Lollato details wheat experiments

Despite all 2020 could throw at him, Romulo Lollato, Kansas State University associate professor of wheat and forages production, was able to conduct his experiments across Kansas almost like normal.

Lollato spoke during the wheat portion of Sorghum U/Wheat U, on Aug. 11. Sorghum U/Wheat U was virtually hosted by High Plains Journal, Aug. 11 and 12.

One study looked at the interaction between wheat varieties and nitrogen management and another looking at fungicide timing at various growth stages possibly influencing yield.

In the nitrogen study, Lollato had 14 locations with 14 varieties and collected “quite a bit of data” with four different nitrogen rates. Combined with the nitrogen already in the soil and the added nitrogen, rates ranged from 20 to 180 pounds of N.

“So we have a pretty nice range in which we we’re evaluating these varieties,” Lollato said.

Yield ranges went from about 20 to 90 bushels per acre.

“Essentially the varieties, they behaved quite differently in terms of their yield for the same amount of nitrogen,” he said.

Of the 14 varieties, Lollato was most impressed with Bob Dole and WB4269. Bob Dole was more adapted to lower yielding environments, while WB4269 was better in the higher yielding ones.

“They were the most contrasting ones that we found in that nitrogen study,” he said. “And what was interesting from that study is that either low yield environments, or at high yield environments—they were reaching very different yield levels at about the same nitrogen amount.”

So they looked at where nitrogen was limiting and that ranged from zero to 100 pounds, more or less. Beyond that, there was no limitation in low yielding environments.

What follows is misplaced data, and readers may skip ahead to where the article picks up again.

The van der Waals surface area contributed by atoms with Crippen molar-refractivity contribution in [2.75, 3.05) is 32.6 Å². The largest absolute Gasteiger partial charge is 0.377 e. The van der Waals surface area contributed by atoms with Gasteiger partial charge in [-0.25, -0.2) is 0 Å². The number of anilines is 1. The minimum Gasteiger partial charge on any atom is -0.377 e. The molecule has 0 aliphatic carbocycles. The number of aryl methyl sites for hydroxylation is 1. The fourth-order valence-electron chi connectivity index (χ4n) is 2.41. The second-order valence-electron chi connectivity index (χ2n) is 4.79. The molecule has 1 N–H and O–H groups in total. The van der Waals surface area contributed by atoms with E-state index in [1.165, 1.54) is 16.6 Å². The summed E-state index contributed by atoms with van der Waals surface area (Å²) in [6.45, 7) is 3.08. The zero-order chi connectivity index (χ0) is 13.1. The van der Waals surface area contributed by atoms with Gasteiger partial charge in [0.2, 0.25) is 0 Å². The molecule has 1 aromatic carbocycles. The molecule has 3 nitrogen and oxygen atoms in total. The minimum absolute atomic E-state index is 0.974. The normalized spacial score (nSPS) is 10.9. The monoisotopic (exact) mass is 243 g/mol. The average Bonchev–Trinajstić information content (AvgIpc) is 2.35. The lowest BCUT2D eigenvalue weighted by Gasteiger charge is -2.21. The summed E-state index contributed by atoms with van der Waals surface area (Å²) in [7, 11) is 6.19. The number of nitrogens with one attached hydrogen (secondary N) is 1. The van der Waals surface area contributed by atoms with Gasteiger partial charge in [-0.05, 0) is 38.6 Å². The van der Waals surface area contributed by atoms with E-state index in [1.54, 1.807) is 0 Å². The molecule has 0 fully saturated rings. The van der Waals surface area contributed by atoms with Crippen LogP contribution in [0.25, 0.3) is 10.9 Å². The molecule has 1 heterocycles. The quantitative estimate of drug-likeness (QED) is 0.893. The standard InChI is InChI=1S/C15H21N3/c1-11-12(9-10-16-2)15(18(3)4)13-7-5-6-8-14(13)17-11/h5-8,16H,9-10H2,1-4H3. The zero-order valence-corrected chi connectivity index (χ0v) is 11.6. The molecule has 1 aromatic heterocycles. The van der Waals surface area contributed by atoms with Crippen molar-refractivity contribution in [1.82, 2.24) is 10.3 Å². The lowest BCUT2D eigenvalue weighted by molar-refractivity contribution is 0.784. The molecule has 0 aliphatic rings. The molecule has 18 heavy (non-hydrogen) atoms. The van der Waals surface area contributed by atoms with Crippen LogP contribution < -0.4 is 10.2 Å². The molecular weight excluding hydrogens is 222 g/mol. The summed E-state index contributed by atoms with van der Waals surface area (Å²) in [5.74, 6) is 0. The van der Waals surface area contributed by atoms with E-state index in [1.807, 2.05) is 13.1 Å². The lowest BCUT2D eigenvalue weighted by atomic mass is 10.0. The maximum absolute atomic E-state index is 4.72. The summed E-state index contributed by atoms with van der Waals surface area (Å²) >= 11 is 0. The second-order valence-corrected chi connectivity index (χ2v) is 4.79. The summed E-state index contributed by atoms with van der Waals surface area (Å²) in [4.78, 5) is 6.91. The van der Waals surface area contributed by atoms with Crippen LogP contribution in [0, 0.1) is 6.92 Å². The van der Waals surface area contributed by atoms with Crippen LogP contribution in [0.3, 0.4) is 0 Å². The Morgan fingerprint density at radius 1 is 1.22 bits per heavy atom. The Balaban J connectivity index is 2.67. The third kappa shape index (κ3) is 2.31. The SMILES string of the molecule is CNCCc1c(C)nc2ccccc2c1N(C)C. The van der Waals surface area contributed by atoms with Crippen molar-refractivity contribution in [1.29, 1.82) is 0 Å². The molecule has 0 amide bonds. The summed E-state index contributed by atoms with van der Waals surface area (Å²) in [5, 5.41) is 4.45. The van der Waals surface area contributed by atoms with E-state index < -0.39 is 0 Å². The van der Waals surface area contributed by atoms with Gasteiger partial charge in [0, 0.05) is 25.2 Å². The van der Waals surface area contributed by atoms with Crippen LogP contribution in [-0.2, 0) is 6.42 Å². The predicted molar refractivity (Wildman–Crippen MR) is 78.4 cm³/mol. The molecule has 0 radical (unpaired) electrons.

“So in other words, we’re seeing yield increases with increases in nitrogen up to about 100 pounds of N per acre in low yield environments,” he said. “Then when we look at the high yielding experiment that we had, we were seeing increases all the way to about 200 units of N available. So that’s combining what we applied, plus what was available in the soil, and then beyond that we really saw some more response.”

In those higher yielding environments, some of the varieties were maximizing their use of 200 units of available N, Lollato said, but the yield level was very different.

“Some varieties were maximizing it at 65 bushels per acre. Others were maximizing at 85 bushels per acre. There was a very huge difference in the yield level in those varieties.”

Lollato is waiting on the data to be finalized for protein levels, but has already looked at nitrogen use efficiency. He found there were a couple varieties with very high nitrogen use efficiency, three with very low nitrogen use efficiency and the rest were kind of “in between your average.”

In the fungicide trial, he had a very similar layout with the same 14 varieties as the nitrogen study. He used four different treatments—no fungicide at all, fungicide at jointing, fungicide at heading and both jointing plus heading. This was conducted in five locations. He found some disease pressure and saw some stripe leaf rust depending on the environment.

“The reason for these trials—many growers ask me is it worth for me to go early and do that jointing fungicide application?” Lollato said. “We were trying to answer that.”

He found a bit narrower range than the nitrogen trial when it came to yield, 40 to 80 bushel per acre improvement. Across the five locations and 14 varieties, the effect of using fungicide compared to not using was pretty small. The most gain resulted from the wheat getting the treatment at jointing and at heading.

“It almost seemed like we had like a stair step where if I decide to add a little bit to joint and wanted to get the heading one, you added more and both together, was almost an additive effect that we saw there,” he said.

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Lollato said it’s important to keep in mind whether the disease appears early or late in the growing season, and be cognizant of the environmental conditions when applying fungicide. Sometimes yields can be hurt if there is disease pressure.

He also looked at the different products and how the costs stacked up. He looked at the “cheaper options or a more expensive option.”

“In other words, regardless—we went from a cheaper option or a more expensive option. The response was about the same in two locations where it was quite dry,” he said.

Kylene Scott can be reached at 620-227-1804 or [email protected].